- Lu Zhiqiang, Chairman of Oceanwide Holdings, gave $160m to his alma mater Fudan University, China Oceanwide Foundation (again, donating to the related family foundation and corporate foundation), among others.
Trends in giving
As giving in China continues to grow steadily, new trends are emerging in the sector:
Philanthropy with a global outlook
Chinese philanthropists aspire to make an international impact and, therefore, are looking abroad to increase their global reach. The Chinese government supports this approach as it pushes for China to take a greater role in the international arena.
An example of this is the real estate tycoon couple, Zhang Xin and Pan Shiyi, that donated 15 million and 10 million to Harvard and Yale respectively, providing support for Chinese undergraduates to study abroad. While many criticized them for donating to foreign institutions, the move reflected their willingness to look beyond China to cultivate the next generation of leaders. Since 2018, they have said that they are scanning several other prospective partner schools to expand their scholarship program.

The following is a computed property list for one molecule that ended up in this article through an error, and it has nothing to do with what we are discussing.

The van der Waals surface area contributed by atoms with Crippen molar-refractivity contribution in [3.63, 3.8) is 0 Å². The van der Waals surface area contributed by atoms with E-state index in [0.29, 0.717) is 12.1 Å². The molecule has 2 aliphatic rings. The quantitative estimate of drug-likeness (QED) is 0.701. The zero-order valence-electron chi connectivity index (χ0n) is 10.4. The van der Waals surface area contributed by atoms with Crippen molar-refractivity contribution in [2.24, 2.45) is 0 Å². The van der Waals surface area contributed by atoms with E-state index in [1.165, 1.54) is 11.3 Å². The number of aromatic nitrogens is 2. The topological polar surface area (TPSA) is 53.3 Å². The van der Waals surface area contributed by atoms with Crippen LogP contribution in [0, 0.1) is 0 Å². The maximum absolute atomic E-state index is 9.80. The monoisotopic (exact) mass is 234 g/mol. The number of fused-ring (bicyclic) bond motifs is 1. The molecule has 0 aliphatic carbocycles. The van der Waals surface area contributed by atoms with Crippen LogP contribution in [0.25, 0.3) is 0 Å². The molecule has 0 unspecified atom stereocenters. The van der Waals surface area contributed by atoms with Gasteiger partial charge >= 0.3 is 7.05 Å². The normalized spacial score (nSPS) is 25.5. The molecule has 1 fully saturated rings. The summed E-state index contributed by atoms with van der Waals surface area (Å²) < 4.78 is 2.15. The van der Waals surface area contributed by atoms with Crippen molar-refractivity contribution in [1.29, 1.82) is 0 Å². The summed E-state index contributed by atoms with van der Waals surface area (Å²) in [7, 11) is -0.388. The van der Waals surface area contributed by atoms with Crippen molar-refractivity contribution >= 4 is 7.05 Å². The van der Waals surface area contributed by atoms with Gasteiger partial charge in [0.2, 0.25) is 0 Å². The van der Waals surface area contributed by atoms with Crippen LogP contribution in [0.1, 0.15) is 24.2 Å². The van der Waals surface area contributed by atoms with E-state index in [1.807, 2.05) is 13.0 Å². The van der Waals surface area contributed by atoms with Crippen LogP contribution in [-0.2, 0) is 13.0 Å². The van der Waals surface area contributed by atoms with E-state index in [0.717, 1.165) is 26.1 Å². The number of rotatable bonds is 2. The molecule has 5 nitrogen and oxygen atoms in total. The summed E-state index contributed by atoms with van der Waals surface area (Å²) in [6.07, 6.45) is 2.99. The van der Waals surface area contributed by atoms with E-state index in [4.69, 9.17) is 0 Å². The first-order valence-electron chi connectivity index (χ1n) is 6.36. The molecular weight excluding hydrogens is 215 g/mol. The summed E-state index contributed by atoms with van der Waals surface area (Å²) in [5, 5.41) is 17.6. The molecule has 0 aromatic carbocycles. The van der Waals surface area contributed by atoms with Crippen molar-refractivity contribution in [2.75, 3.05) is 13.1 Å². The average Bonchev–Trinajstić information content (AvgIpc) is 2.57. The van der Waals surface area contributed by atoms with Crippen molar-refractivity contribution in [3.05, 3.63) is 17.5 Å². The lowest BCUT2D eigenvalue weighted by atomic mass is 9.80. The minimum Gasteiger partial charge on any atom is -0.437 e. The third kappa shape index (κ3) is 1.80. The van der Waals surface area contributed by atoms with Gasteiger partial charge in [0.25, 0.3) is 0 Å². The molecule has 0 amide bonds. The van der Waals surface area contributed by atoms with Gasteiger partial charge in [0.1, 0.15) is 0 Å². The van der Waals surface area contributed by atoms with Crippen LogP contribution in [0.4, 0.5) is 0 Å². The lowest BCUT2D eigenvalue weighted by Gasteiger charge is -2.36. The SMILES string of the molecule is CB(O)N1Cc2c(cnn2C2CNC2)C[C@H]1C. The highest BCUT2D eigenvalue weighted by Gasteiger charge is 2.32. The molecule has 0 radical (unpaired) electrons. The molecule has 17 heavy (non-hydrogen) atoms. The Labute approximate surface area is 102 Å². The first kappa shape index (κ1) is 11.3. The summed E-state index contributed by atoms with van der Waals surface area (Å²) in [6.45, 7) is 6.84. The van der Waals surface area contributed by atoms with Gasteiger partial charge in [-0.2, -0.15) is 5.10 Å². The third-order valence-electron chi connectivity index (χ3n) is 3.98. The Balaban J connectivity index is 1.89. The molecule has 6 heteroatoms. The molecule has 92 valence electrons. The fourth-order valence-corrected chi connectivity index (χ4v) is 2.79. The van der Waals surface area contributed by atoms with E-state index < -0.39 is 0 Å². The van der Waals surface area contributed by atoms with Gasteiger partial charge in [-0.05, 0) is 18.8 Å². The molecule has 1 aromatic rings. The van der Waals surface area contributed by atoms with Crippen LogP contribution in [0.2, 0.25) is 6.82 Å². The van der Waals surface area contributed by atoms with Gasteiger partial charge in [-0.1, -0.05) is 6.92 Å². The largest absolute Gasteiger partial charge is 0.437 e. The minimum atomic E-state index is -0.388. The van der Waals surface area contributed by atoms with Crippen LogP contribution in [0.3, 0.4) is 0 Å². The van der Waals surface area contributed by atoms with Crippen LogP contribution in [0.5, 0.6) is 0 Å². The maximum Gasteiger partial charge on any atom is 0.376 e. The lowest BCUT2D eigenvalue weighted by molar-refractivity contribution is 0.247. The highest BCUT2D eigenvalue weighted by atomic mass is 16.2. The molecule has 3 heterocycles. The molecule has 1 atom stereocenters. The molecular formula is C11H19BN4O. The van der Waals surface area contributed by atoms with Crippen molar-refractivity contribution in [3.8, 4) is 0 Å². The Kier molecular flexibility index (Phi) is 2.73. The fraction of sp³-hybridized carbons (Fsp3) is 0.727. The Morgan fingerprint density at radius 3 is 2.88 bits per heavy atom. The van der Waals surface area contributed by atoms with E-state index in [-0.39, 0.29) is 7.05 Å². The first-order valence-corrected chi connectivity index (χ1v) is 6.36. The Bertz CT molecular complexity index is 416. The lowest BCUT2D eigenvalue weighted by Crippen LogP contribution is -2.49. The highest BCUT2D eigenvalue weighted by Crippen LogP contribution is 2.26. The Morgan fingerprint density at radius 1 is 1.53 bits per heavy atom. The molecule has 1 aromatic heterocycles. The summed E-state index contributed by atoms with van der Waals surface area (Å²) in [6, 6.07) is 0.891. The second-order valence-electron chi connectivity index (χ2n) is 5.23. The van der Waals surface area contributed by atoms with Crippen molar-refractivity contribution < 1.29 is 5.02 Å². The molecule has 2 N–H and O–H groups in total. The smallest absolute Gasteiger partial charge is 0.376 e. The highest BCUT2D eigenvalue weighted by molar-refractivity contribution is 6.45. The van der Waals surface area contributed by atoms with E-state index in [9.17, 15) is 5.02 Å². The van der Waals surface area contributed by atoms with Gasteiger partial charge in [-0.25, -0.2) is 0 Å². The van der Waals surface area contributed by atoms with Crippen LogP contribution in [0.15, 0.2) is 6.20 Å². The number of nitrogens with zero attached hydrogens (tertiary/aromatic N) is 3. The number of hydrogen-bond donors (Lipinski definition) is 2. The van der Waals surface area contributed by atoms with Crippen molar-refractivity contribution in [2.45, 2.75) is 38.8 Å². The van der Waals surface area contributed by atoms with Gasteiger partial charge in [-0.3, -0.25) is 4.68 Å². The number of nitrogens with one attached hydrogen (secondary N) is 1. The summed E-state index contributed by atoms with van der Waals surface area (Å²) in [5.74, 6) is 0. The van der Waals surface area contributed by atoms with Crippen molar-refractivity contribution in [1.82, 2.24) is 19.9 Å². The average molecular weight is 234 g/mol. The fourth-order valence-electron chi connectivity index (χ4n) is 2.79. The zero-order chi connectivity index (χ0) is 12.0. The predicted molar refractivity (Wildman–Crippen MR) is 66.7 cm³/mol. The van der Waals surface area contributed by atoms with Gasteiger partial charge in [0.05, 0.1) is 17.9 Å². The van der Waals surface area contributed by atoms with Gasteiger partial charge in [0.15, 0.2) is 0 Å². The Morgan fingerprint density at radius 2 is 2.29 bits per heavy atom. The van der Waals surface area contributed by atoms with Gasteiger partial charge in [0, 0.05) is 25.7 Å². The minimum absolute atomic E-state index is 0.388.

Tech for Good
The tech revolution has had a tremendous impact on the expansion and “opening up” of China. Because private foundations and social organizations are prohibited from public fund-raising, new technology solutions like crowd-funding, online banking and electronic payment platforms have helped to increase public awareness about social causes and substantially raised total giving in China.
With 648 million web-users in China (and growing), online donation platforms, such as 51Give.org, Tencent, Alibaba, and Sina have the potential to transform the philanthropic sector.
New emerging areas of giving
There is a clear emerging trend that reveals an increase in funding for traditionally under-funded causes in China.